There is emerging evidence that COVID-19 infection may cause onset diabetes in normally healthy patients.
But it may be more common among people at risk of metabolic disease.
The observation comes from Italy, where doctors have found frequent cases of a severe diabetic complication in COVID-19 patients being admitted to hospitals.
What makes it more concerning is these patients had no history of diabetes.
Diabetic ketoacidosis is a potentially fatal complication of diabetes that occurs when your blood sugar is too high, for too long, and you have much less insulin than your body needs.
The blood becomes acidic and you become dangerously dehydrated.
The condition tends to be found in people who, as a matter of course, have taken too long to have their Type-2 diabetes diagnosed.
However, an international panel of experts, in a Lancet paper that offers practical recommendations for the management of diabetes in COVID-19, suggest the coronavirus may be damaging the insulin-producing cells in the pancreas.
This is a theory that is yet to formally be confirmed by sufficient testing.
The report noted that “damage to pancreatic β cells (the cells that make insulin) may lead to direct damage to the function of the pancreas”.
“Although this has not been verified in humans, they suggest that diabetes might not only be a risk factor for a severe form of COVID-19 disease, but also that infection could result in causing new onset diabetes,” the review said.
One of the co-authors of the review is Professor Paul Zimmet from Monash University’s Department of Diabetes.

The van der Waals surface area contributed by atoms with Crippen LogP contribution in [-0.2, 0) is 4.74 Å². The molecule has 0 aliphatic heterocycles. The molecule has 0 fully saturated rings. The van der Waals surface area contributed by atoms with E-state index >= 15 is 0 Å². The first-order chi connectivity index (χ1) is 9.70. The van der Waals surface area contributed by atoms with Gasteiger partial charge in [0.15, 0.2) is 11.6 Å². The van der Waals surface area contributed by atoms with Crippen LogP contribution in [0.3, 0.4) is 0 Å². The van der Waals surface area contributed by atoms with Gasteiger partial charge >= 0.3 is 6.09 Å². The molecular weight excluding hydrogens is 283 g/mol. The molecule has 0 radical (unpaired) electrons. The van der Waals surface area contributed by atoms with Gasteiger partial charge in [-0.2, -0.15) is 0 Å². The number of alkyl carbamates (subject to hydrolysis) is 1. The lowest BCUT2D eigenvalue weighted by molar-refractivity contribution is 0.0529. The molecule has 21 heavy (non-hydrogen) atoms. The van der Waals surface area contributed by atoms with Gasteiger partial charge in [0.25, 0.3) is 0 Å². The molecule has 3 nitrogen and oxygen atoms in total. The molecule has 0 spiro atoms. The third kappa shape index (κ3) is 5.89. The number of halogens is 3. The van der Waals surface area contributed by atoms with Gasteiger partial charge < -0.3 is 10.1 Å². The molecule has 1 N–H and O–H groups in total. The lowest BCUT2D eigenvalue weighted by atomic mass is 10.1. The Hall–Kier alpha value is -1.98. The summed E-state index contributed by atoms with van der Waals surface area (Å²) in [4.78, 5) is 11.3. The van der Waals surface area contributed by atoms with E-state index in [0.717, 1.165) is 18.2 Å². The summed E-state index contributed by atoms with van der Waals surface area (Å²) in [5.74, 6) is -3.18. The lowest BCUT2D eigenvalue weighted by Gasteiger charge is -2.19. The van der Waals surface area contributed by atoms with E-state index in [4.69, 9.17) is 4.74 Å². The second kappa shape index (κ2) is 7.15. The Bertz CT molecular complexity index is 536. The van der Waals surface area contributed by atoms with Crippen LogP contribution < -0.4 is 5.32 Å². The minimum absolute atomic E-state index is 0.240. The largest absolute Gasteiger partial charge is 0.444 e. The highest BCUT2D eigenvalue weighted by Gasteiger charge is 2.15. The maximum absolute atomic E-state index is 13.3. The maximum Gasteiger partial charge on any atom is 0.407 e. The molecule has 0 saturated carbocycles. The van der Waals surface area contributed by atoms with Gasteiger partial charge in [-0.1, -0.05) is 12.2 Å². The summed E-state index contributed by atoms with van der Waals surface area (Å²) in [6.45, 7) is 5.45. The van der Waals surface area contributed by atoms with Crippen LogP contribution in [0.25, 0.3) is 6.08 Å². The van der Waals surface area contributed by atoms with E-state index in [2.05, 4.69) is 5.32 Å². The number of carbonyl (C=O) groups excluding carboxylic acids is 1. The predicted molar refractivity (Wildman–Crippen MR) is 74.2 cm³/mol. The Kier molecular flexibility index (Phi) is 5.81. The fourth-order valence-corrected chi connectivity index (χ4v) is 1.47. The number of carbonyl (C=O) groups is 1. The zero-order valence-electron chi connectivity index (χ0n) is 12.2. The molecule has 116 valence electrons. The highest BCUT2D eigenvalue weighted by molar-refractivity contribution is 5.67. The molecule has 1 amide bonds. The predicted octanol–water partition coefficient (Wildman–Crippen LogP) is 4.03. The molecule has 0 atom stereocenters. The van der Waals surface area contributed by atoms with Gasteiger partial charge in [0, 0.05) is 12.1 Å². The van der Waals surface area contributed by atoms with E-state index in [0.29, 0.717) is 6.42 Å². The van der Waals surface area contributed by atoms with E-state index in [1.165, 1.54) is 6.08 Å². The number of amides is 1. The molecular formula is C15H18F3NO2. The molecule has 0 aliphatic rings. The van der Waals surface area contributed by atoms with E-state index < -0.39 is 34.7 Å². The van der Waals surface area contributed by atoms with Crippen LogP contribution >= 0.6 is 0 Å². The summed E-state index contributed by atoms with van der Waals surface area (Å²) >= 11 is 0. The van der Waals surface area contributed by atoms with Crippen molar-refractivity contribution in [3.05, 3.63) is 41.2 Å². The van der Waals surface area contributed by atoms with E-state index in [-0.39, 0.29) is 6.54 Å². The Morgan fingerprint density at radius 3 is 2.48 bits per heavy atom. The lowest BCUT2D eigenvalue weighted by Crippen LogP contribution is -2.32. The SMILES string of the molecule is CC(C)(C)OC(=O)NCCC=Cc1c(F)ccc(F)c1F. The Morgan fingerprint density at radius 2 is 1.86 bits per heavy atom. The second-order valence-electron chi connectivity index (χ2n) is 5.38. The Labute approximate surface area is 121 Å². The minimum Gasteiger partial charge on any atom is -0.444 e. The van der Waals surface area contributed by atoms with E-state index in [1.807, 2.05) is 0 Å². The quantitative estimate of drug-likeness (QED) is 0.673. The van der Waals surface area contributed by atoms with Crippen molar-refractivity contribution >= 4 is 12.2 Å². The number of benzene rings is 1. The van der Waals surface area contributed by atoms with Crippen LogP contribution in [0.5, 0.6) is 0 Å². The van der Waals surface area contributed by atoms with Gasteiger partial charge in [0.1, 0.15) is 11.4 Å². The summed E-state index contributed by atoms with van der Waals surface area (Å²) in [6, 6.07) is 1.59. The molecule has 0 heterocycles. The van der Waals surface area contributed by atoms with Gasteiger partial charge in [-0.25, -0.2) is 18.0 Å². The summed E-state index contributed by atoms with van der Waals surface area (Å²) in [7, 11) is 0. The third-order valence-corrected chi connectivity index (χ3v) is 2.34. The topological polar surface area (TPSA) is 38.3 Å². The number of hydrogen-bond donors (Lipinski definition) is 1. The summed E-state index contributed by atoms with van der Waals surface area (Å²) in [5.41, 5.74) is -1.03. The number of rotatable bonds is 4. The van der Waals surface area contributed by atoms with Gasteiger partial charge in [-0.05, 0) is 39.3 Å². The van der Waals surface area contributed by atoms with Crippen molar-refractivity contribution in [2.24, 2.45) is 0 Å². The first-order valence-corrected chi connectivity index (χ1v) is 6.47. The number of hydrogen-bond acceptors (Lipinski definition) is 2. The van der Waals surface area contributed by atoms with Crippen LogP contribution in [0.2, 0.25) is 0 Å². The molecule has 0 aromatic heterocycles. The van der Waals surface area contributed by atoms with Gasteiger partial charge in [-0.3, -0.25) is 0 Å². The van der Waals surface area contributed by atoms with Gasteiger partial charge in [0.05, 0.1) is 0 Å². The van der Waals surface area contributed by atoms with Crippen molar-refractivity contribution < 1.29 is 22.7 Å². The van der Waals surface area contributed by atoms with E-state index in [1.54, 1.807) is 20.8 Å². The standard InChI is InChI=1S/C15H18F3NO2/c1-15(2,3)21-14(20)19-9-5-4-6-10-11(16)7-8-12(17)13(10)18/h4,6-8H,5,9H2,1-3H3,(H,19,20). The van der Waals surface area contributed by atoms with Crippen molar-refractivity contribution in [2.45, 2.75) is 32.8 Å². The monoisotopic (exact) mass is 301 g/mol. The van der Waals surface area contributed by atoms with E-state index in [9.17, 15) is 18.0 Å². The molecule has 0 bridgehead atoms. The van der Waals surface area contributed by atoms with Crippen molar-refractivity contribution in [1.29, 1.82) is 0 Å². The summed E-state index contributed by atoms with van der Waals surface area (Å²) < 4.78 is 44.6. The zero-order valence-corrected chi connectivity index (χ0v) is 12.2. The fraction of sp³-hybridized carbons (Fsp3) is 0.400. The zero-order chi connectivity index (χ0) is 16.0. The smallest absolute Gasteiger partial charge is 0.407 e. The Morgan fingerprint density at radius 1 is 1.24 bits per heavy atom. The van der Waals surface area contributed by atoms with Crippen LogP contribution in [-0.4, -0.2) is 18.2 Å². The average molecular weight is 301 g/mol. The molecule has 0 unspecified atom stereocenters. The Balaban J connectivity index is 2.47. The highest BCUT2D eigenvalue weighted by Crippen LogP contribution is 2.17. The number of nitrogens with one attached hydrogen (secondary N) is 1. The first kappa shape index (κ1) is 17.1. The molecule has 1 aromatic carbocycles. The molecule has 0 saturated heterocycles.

Professor Zimmet said the review proposed implementing testing for diabetes in people with the COVID-19 infection to identify if previously healthy individuals have developed diabetes as a result of contracting the virus.
“We should consider everyone who gets sick with COVID-19 is also tested for diabetes. They should be tested at the time they become ill as it clearly will influence their medical management and health outcome,” he said.
As the authors note, patients with diabetes have an increased risk of severe complications including Adult Respiratory Distress Syndrome and multi-organ failure.
They also note that the risk of dying from COVID-19 was up to 50 per cent higher in people with diabetes, particularly elderly type 2 diabetes cases.
Depending on the global region, between 20 to 50 per cent of patients in the COVID-19 pandemic had diabetes.
In Australia, one-third of the 46 people who had died from COVID-19 by April 12 had diabetes, while 20 per cent of the 752 people treated in hospital with the virus had diabetes.
Professor Zimmet said there should also be a warning to health professionals with diabetes who are engaged in care of COVID-19 patients to ensure they have the protection they need to prevent contracting the virus.
In general, people with all forms of diabetes are at increased risk of infection because of defects in innate immunity affecting phagocytosis (the process by which harmful foreign particles, bacteria, and dead or dying cells are cleaned out of the body) and cell-mediated immunity.
The authors suggest the high frequency of diabetes in serious cases of COVID-19 could potentially reflect the higher prevalence of type 2 diabetes in older people.
Furthermore, they write, “diabetes in older age is associated with cardiovascular disease, which in itself could help to explain the association with fatal outcomes of COVID-19”.